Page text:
Graduation Day (1981)
Back of the box...
“Taut suspense, heart stopping shocks and mystery are all awaiting in Graduation Day. It’s just weeks before high school graduation and members of the track team are being mysteriously and gruesomely murdered, one at a time. When the team’s star runner, Laura Ramstead, falls dead at the end of a championship meet, her sister Anne (Patch MacKenzie) comes to town and a series of grisly murders begins. Is Anne responsible? Or is it coach Michaels (Christopher George) who has been fired because of Laura’s death? Perhaps it’s the campus policeman who is disliked because of his over-zealous drug investigations. Or is it Laura’s boyfriend, Kevin (E. Danny Murphy), who can’t reconcile himself to Laura’s death? You won’t want to see this one alone!”
Director: Herb Freed
Starring: Christopher George, Patch MacKenzie, E. Danny Murphy
Watch the Trailer
It’s that time again! The school year has come to an end and high school seniors across the country are getting one last moment in the spotlight before discovering that everything they believed to be important is actually totally meaningless. Some will be relieved to see the slate cleaned while others will desperately cling to the glories of those four short years. To help celebrate the first devastating blow to childish idealism we watched Graduation Day, where the graduating class of Midvale High face something slightly more terrifying than an uncertain future: certain, violent, death.
Released in the infancy of the slasher genre, just three years after Halloween and one year after Friday the 13th, Graduation Day is often cited as an example of how quickly the genre began resorting to cliches. For slasher fans, this criticism never really hits our ears quite right. After all, cliches are the building blocks of all genres and slashers are a highly formulaic kind of film. Of course Graduation Day is packed with overused horror cliches! Why would you expect otherwise? It’s a formulaic clone of Prom Night that was then done better a year later in Pieces, but that’s no reason not to like it.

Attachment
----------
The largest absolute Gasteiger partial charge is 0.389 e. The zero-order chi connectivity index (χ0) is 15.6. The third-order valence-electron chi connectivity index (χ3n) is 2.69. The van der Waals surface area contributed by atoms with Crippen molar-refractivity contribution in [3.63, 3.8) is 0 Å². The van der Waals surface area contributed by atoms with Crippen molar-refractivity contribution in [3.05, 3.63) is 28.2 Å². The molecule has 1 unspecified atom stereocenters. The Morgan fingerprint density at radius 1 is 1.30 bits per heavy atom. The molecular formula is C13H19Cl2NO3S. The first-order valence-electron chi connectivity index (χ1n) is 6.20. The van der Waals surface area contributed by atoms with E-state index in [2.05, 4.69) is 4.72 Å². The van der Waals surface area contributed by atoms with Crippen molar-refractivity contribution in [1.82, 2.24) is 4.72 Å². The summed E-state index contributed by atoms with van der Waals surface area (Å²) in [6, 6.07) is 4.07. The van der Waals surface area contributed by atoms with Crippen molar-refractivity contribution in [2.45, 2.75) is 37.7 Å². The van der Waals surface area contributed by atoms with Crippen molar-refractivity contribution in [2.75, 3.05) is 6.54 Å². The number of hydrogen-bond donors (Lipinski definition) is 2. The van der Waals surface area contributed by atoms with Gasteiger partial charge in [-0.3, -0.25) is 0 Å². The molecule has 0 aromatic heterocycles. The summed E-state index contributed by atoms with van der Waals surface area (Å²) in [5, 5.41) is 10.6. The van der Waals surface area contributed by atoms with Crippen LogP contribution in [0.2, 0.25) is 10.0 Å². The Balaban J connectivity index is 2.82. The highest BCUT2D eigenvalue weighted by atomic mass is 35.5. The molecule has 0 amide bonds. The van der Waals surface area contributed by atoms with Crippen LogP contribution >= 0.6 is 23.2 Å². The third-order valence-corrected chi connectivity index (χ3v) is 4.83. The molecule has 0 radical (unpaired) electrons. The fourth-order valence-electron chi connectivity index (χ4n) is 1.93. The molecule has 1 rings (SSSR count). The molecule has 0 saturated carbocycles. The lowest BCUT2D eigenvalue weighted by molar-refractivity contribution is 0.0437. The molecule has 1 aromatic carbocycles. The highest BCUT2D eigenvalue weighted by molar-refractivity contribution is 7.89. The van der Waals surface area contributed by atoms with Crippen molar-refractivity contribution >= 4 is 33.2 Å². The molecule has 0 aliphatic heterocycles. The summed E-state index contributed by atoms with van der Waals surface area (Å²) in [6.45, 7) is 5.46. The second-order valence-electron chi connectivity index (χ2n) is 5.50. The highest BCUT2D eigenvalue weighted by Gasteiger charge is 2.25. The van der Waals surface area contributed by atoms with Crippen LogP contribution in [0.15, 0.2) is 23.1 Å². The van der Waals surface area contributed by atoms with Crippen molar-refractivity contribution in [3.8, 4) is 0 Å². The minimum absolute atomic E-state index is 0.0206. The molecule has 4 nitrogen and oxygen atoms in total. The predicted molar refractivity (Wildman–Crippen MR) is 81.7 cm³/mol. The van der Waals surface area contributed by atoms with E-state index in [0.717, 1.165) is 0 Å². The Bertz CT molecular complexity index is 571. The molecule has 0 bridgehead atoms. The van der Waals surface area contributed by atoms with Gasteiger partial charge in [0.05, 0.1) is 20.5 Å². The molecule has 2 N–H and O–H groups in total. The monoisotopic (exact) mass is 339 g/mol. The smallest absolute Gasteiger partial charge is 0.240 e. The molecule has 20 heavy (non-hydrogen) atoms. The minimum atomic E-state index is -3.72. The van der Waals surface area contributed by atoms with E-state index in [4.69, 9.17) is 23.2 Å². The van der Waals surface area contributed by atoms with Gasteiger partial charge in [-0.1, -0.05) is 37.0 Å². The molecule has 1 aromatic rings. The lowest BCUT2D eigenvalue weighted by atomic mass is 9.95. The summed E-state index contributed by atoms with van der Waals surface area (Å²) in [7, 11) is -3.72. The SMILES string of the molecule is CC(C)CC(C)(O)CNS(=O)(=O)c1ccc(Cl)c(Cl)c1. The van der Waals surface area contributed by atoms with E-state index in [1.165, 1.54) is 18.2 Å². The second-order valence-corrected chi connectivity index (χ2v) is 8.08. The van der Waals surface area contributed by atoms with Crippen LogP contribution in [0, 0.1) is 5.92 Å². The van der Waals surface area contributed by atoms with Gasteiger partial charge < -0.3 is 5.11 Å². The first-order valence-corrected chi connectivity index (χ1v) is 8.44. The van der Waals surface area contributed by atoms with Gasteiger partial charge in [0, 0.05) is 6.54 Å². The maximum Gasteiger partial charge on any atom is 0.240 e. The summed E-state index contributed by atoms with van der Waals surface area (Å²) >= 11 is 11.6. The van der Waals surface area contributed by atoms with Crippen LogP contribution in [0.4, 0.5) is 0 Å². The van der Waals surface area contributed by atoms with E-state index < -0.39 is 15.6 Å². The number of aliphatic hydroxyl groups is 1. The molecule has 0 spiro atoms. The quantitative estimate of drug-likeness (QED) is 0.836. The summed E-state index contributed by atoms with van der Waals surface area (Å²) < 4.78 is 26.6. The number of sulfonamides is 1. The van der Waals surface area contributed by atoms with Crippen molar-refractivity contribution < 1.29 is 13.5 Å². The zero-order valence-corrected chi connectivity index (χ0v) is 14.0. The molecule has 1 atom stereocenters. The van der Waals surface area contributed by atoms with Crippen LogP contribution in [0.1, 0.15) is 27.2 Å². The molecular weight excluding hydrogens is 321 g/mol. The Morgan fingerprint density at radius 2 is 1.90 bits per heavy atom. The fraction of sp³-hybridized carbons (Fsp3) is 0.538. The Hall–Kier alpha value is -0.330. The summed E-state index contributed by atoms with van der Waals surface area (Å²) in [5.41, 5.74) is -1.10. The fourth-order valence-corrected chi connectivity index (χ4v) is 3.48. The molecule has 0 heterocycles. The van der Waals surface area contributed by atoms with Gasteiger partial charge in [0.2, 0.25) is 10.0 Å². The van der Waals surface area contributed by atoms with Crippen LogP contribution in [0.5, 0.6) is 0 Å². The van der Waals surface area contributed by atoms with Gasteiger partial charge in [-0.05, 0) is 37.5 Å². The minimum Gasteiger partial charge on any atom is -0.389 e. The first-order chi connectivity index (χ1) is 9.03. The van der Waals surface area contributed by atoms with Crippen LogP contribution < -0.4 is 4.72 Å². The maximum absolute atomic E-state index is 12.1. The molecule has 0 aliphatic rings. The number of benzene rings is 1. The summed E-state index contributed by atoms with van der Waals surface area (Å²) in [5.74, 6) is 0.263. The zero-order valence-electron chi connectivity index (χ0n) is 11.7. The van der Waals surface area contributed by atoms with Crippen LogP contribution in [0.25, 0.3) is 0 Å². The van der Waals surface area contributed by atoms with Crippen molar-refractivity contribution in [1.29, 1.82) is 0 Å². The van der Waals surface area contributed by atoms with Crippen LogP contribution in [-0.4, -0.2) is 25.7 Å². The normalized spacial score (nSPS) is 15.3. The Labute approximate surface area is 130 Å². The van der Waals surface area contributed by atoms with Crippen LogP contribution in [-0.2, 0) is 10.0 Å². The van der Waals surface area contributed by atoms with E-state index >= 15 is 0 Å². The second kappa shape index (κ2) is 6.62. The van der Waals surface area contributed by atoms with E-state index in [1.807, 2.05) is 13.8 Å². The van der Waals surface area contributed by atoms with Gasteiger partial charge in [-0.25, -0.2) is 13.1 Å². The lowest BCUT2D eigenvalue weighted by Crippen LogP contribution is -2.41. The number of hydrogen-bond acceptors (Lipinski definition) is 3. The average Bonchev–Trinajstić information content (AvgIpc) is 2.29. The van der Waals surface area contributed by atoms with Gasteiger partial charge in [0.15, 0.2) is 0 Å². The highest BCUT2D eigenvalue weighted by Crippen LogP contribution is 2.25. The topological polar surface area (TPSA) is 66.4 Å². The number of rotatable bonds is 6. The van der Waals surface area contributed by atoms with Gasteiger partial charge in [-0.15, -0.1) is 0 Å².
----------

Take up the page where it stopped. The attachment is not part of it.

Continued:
Shortly before graduation, track star Laura Ramstead collapses dead on the other side of the finish line after completing a 100 meter race in record time. Her older sister Anne returns home from the military to collect Laura’s trophy (because that matters). Shortly after her arrival, members of the track team start meeting their untimely deaths at the hands of a mystery killer and the suspects build up as quickly as the body count.
Graduation Day features a noteworthy cast but leaves you constantly wondering where exactly they all are. Vanna White (Wheel of Fortune) comes crashing into scenes now and then but she’s little more than an echo in the school halls as she and friend shout lines over each other and rarely turn to face the camera. Linnea Quigley (Return of the Living Dead, Night of the Demons) appears out of nowhere to show off her boobs. Apparently, the girl who originally got the role and appears in the track and field scenes (#46) was fired after refusing to go topless and that’s when Linnea’s agent got the call. The film features another B-movie icon Christopher George (Pieces, City of the Living Dead) as the track and field coach. He, just like all the other men in the film, is a total piece of shit but somehow still manages to be likable. The film’s lead, who also manages to elude the camera through most of the film, is played by Patch MacKenzie. Yes, that is actually the name of a human woman and not a sibling of the original party animal, Spuds MacKenzie. She plays Anne, the sometimes tough and always creepy military sister who waltzes into town like John Rambo in First Blood.
As far as slashers go, Graduation Day is a perfectly adequate addition to the genre. If anything, the film’s failure is that it lacks the star power of 1980’s Prom Night and the gore of 1982’s Pieces. Sandwiched between those two slasher greats, it’s no wonder Graduation Day falls short. Regardless how the film stacks up to its peers, it’s still recommended viewing for all fans of the genre and the decade. It’s got all the right ingredients of a slasher, and maybe a little bit more. We were guessing the identity of the killer pretty late into the film, which is rare for these kind of movies. If for nothing else, watch Graduation Day for the mystery element...and to see Vanna White do something other than turn squares with letters on ‘em.